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YOU may say to the world that you’ve won us

To your side in the conflict at last;

You may go and proclaim we’ve forgotten

And forgiven the crimes of the past;

You may boast that the battle is over,

That we’re vanquished, defeated, undone,

But soon from your dream you’ll recover,

O fool, we’ve not even begun.

Golden, Peter. “An Irishman to England.” The Fatherland 1, no. 3 (August 24, 1914): 13.

Golden, Peter. “An Irishman to England.” The Fatherland 1, no. 3 (August 24, 1914): 13.


crimes of the past

After the political union of Britain and Ireland in 1801, agricultural products dropped in value in Ireland and only Ulster experienced industrial prosperity. About one million Irish died in the famine caused by the potato crop failure in the 1840s. On August 31, 1913, known as Bloody Sunday, the Dublin Metropolitan Police charged workers’ rallies; two men were batoned to death and several hundred men, women, and children were badly beaten. This occurred during a months-long dispute between the Irish Transport and General Workers’ Union, established in 1908 in Dublin to mobilize unskilled labor. By October, 20,000 workers were involved in strikes and lockouts. The Home Rule movement (an Irish parliament within a federal United Kingdom) had not succeeded by the outbreak of the war.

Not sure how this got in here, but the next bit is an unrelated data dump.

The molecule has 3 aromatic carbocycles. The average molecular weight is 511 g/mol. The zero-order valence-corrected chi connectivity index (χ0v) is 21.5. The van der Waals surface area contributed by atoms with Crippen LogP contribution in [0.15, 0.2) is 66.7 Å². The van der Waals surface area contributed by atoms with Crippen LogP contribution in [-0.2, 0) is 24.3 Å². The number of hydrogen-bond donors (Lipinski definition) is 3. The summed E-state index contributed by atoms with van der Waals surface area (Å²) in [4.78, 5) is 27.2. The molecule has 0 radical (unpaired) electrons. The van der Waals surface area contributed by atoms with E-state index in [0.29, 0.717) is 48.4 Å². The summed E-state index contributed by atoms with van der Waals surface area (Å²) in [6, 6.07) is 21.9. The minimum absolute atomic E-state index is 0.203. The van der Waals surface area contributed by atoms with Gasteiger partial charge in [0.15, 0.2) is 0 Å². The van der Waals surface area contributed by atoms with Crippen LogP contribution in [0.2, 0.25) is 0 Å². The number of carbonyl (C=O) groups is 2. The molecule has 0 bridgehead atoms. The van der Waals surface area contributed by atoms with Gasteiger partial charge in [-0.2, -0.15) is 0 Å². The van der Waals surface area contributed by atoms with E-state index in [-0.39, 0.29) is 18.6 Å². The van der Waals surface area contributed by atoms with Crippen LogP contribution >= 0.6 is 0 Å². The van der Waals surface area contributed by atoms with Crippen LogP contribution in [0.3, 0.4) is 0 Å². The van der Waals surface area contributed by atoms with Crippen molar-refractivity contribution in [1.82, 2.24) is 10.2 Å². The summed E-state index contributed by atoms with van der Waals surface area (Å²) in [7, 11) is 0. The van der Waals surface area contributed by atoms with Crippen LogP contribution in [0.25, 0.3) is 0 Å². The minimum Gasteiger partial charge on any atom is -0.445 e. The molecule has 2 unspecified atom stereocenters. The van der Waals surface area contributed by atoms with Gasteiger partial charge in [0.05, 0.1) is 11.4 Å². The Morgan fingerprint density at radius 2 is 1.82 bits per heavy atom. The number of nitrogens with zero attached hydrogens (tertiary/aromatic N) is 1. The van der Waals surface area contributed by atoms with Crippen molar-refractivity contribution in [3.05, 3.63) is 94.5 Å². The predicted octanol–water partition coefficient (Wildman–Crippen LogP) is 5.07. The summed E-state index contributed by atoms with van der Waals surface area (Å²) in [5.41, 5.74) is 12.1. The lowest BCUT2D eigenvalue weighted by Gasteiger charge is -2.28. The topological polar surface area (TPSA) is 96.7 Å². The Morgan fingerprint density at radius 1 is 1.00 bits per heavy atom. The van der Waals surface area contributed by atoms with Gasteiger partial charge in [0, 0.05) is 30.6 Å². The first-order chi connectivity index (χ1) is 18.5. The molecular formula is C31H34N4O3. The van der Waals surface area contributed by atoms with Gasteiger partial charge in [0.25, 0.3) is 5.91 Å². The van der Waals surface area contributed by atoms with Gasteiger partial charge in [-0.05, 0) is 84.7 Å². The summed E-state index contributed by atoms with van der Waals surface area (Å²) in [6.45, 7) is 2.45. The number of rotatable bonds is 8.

“Ireland.” In A Dictionary of World History, edited by Anne Kerr and Edmund Wright. Oxford University Press, 2015. https://www.oxfordreference.com/view/10.1093/acref/9780199685691.001.0001/acref-9780199685691-e-1831.

“No Laughing Matter: The Dublin Lockout in Press Cartoons” (PowerPoint). The Dublin Lockout: An Exhibition at the National Library of Ireland, August 22, 2013–2014. Accessed June 6, 2021. https://www.nli.ie/lockout/.

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